Map of the Terrain on the Left Bank of the James River Across from Jamestown, Virginia, Where a Battle Took Place on July 6, 1781, between the American Army led by the Marquis de La Fayette and the English Army under the Leadership of Lord Cornwallis


This pen-and-ink and watercolor manuscript map was drawn by Jean Nicolas Desandrouins (1729–92), an engineer with the French army of General Rochambeau during the American Revolution. It shows the layout of the Battle of Green Spring, in southeastern Virginia, on July 6, 1781. This battle came near the end of the war, and involved Continental Army troops under the Marquis de Lafayette and General Anthony Wayne and British troops under General Lord Cornwallis. The battle was a minor victory for the British and the last land battle in Virginia before their ultimate loss at Yorktown. This map shows the town of Jamestown, as well as the battle site on the left bank of the James River across from the town. A lettered key identifies the troop positions of the Americans and the French, their maneuvers, and other points of military interest. The map also shows a mill, a church, a ferry, houses, roads, creeks, and vegetation. Among the sites listed are Humbler’s plantation, and the properties of Monsieur Lralchfeld, Monsieur Wilkesson, and Monsieur Harris. Virginia was a colonial center of tobacco production, and many of these plantations were part of the tobacco economy. The map has a watermark. Relief is shown by hachures. Scale is given in toises, an old French unit measuring almost 1.95 meters. The map is from the Rochambeau Collection at the Library of Congress, which consists of 40 manuscript maps, 26 printed maps, and a manuscript atlas that belonged to Jean-Baptiste-Donatien de Vimeur, comte de Rochambeau (1725‒1807), commander in chief of the French expeditionary army (1780‒82) during the American Revolution. Some of the maps were used by Rochambeau during the war. Dating from 1717 to 1795, the maps cover much of eastern North America, from Newfoundland and Labrador in the north to Haiti in the south. The collection includes maps of cities, maps showing Revolutionary War battles and military campaigns, and early state maps from the 1790s.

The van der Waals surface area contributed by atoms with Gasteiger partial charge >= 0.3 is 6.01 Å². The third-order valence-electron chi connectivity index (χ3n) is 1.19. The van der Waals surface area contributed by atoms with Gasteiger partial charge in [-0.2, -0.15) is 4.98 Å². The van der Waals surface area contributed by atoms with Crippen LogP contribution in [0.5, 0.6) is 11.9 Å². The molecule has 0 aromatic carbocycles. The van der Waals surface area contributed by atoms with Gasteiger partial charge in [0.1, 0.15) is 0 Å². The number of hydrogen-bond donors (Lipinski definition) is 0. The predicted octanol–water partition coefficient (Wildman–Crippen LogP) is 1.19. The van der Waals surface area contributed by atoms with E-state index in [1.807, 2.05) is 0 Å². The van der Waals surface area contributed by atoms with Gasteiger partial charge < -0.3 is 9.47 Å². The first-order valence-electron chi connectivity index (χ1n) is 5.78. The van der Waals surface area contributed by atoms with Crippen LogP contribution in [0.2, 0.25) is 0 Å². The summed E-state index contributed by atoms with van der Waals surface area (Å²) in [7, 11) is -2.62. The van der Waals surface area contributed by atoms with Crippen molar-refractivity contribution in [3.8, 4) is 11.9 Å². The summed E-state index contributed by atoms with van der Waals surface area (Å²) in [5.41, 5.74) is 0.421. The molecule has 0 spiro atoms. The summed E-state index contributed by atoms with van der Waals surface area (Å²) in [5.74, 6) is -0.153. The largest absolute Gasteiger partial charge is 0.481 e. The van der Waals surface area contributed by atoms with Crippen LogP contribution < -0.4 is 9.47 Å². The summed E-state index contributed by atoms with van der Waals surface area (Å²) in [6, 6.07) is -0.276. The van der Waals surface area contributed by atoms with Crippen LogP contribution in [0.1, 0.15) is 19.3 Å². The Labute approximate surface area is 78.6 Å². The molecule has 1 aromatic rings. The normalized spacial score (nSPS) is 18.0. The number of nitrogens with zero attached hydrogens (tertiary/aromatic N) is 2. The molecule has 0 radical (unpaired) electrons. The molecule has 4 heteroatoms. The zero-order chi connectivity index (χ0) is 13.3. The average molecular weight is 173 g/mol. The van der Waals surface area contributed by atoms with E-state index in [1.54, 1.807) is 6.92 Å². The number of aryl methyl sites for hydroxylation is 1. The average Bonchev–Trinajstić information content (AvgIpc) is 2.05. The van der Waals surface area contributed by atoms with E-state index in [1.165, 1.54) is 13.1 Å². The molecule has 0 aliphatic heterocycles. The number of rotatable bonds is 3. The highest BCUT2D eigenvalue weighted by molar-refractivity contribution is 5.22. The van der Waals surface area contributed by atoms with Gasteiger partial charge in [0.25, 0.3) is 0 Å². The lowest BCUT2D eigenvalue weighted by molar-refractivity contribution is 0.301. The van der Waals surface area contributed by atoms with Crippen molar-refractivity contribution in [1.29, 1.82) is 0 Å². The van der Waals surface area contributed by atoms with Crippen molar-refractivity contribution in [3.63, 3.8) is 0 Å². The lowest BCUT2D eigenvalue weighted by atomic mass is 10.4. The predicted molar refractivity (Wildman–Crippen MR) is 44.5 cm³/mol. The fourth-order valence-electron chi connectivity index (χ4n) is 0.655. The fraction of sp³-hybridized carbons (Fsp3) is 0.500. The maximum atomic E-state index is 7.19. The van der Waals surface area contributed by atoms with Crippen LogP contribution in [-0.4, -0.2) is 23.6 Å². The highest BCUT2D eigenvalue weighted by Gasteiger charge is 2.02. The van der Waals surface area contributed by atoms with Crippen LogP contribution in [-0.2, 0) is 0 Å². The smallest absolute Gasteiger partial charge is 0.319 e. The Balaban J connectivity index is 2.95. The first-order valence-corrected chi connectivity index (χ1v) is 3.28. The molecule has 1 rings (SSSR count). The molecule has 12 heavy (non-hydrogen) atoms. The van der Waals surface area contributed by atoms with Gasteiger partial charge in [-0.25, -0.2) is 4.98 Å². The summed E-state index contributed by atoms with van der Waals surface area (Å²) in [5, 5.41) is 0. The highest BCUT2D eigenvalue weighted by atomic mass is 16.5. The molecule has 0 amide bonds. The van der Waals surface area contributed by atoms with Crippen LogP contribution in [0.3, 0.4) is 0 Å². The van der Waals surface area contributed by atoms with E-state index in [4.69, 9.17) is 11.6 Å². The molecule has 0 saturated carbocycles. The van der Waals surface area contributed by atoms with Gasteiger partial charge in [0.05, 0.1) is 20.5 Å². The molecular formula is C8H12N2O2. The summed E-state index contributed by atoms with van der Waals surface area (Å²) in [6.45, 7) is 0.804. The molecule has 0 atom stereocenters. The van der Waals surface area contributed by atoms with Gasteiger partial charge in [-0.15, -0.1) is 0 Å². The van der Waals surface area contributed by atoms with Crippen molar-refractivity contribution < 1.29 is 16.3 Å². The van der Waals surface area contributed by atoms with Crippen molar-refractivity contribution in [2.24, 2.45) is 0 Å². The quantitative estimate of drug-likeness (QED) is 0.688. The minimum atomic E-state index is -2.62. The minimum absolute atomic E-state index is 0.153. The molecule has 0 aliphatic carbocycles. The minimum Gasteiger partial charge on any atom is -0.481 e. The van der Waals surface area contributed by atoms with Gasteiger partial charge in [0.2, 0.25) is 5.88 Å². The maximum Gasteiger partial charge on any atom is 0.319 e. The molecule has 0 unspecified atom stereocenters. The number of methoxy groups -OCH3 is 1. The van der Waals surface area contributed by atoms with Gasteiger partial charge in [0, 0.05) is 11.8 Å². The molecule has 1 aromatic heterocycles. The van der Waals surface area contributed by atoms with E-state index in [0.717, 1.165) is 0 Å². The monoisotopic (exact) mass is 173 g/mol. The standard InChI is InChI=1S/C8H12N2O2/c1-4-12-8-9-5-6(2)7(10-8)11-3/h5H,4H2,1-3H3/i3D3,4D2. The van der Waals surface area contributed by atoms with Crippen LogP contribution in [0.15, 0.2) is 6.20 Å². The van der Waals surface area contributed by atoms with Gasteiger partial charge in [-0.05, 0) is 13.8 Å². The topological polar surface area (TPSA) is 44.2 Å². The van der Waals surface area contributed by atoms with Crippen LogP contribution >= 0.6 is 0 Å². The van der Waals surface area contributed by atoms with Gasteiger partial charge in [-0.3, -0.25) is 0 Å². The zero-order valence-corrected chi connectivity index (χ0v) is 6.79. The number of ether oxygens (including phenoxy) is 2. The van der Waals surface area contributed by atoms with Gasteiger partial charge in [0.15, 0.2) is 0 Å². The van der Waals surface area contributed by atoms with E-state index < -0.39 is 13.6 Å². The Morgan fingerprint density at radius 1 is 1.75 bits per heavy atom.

Last updated: January 8, 2018